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Long COVID-19: A simple tool may help you find answers

A woman sits at a table writing in a journal.

Some people who are diagnosed with COVID-19 continue to have a variety of challenging symptoms months after first being infected. These are often called long COVID-19 or post-COVID conditions.

There isn't a test for long COVID-19. But if you think you might have it, let your doctor know. Helping your doctor understand your symptoms and what it's like to live with them can help you get the right diagnosis and treatment, according to the Centers for Disease Control and Prevention. And there's a low-tech tool that can be a big help to you both as you search for answers.

How a journal may help

A journal can be a good way to keep track of your symptoms and experiences with long COVID-19 symptoms. This may come in handy when it's time to see your doctor, especially for the first time. In it, you can write down:

  • When you first had symptoms or tested positive for COVID-19.
  • Any symptoms that started after your illness and when they began.
  • How often you have symptoms.
  • How your symptoms affect your daily activities, like working, going to school and running a household.
  • What, if anything, makes your symptoms better or worse.
  • How you've been coping emotionally.
  • What your best and worst days are like.
  • A list of any medicines you are taking, including vitamins and over-the-counter medicines.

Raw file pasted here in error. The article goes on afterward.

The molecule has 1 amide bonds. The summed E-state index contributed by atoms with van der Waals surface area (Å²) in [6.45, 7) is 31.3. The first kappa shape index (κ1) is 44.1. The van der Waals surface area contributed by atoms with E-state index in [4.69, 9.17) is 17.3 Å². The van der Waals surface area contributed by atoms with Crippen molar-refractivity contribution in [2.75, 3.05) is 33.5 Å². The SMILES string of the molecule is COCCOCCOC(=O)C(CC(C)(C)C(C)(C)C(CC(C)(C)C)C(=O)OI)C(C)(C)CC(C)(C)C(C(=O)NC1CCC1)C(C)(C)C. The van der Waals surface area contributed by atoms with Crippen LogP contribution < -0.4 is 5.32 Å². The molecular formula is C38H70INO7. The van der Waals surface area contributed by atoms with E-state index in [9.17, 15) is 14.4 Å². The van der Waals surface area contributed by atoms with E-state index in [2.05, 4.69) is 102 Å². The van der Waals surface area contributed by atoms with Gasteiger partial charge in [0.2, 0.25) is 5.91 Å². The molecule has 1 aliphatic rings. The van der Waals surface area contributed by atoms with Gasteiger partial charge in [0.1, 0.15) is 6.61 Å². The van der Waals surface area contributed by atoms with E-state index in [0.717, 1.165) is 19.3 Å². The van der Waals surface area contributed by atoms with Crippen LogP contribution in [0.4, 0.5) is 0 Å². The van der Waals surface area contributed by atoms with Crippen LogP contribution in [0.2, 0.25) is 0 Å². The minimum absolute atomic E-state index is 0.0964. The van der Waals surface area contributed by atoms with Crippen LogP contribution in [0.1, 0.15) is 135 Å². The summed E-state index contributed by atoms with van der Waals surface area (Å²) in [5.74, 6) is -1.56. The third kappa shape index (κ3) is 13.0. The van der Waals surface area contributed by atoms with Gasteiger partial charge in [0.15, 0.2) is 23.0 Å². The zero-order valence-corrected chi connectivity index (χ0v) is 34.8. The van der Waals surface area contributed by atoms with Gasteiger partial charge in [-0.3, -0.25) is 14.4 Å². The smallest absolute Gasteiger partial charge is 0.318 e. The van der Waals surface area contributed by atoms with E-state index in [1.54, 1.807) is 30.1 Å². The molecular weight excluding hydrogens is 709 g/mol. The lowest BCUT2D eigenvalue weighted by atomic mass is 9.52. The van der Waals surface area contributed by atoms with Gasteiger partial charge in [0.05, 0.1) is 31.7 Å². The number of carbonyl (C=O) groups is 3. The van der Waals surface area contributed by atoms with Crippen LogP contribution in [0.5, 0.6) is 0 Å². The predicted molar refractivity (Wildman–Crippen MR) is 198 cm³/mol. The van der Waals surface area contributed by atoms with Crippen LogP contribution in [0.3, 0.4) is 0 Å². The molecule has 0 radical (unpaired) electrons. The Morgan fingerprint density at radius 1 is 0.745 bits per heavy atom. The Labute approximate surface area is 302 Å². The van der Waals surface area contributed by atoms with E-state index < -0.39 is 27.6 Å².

• Any treatments you've tried for your symptoms.
  • Any relevant medical tests you've had and the results.

During your appointment, your doctor also will take your medical history. This refers to any other health problems you have or have had in the past. And you might need some tests, which may look for other possible causes of your symptoms.

Keep journaling your experience

If you are diagnosed with long COVID-19, your doctor may suggest ways to help treat your symptoms. It's a great idea to keep your journal going throughout this process. Doing so may help you spot patterns in your symptoms, see how well certain treatments are working and know if your condition is improving.

Here are some things you might keep track of:

  • Whether any of your symptoms have gotten better.
  • Any treatments that seemed to improve your symptoms.
  • Any side effects of your treatments.
  • Any new symptoms or changes in your symptoms.
  • An updated list of your medicines and supplements.

Take your journal with you to each visit so you and your doctor can review any updates together.

Reviewed 9/6/2022

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